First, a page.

There are travelers who feed a passion for retracing great steps by seeking out and beholding the places where Stonewall Jackson fought or Amelia Earhart landed or Lewis and Clark bivouacked.
Itinerant, retired Midwesterners Ben and Barb Stillwagon go where Guy Fieri ate.
In three years, the Stillwagons have dined at 249 of the mom-and-pop restaurants featured by Santa Rosa resident Fieri on his hugely popular Food Network TV show, "Diners, Drive-ins and Dives."
On Wednesday, Ben and Barb, both former blue-collar workers who happened to be born within about a hour of each other in August of 1944, visited hallowed ground.
The longtime residents of Springfield, Ill, parked their Mercury outside the 250th stop on their down-home epicurean odyssey — the Johnny Garlic's in Santa Rosa, birthplace of the Fieri phenomenon.
They were greeted and fed, over-the-top generously, by Fieri, the Midas-touch superstar who was a flicker in the galaxy of Sonoma County restaurateurs until he followed a whim to enter the Next Food Network Star competition in 2005.
Dressed as usual in shorts with his sunglasses suspended above his eyes, Fieri recalled to his special guests that in fall of 1996 he and partner Steve Gruber played carpenter to remake the former Baggio Restaurant and Big John's Chicken into their first restaurant, Johnny Garlic's.
Pointing to the couple's right, he said, "I used to sleep in that booth right there."
The Stillwagons ate up their exclusive encounter with Fieri, reliving memories of the road and the plate as they showed him their five albums of memorabilia from "Triple-D," as fans refer to Diners, Drive-ins and Dives.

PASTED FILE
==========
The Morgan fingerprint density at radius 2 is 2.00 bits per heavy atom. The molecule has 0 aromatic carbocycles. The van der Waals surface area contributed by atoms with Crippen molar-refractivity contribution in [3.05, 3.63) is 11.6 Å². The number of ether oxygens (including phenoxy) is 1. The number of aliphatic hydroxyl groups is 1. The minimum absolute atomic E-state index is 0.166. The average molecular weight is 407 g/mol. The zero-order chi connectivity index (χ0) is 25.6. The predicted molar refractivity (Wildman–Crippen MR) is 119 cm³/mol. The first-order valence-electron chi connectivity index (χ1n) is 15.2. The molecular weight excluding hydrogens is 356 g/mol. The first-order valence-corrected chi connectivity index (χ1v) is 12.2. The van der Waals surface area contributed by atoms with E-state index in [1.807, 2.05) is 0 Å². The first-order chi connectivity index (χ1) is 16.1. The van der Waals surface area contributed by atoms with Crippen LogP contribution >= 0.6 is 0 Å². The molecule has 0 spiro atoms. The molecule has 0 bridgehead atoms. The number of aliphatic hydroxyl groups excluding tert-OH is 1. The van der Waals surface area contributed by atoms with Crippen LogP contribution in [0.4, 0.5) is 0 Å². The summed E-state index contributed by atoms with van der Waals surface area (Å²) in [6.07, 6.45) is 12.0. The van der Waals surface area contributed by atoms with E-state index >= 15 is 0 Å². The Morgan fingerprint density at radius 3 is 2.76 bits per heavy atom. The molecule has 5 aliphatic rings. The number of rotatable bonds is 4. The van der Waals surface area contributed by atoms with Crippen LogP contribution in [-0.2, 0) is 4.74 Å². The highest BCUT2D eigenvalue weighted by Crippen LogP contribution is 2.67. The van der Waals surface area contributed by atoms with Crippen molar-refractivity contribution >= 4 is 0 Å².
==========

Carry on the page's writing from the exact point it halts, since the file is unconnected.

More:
Here were Ben and Barb's mementoes from one of the couple's favorite spots, Darwell's Caf?in Long Beach, Miss. Fieri spotted them and jumped back, rubbing a forearm as he recalled how Darwell's became a free, disaster feeding station for neighbors ravaged by Hurricane Katrina.
"It gives me goosebumps," he said.
Spotting the scrapbook entry for Sweetie Pie's in St. Louis, he declared to the Stillwagons, "Was that buffet the bomb, or what?!"
In time, the famously spike-haired and engaging celebrity showed the couple to a table and his staff loaded it up: garlic onion tortilla soup, Johnny Garlic's Caesar salad, coconut shrimp, Ahi Won Tacos, cajun chicken fettuccine.
Between bites, Ben Stillwagon recalled how he and his wife of 44 years got on to their Triple-D quest.
He was flipping TV channels in 2008 and came upon Fieri touting the three-pounders at Hillbilly Hot Dogs in Lesage, W. Virginia. "I half-jokingly said, &‘Barb, we've got to go there; I want one of those hot dogs.'"
They took that first in-Fieri's-footsteps road trip to West Virginia, and a crusade was born. Ben and Barb pack up and strike out, generally for a week or two, and each day hit one to four of the approximately 450 independent eateries across America at which Fieri has hobnobbed with cooks, polled patrons and pounded down the oftentimes gut-bulging delicacies.
Ben admitted that the journeys tend to put weight on him and he needs to deal with that. He grimaced slightly when Barb noted, "We went and bought a new treadmill."
Both agreed that their travels along the Fieri trail haven't been just about TV-touted diners and the food they serve, but about seeing America and having cause to visit far-flung kin and friends.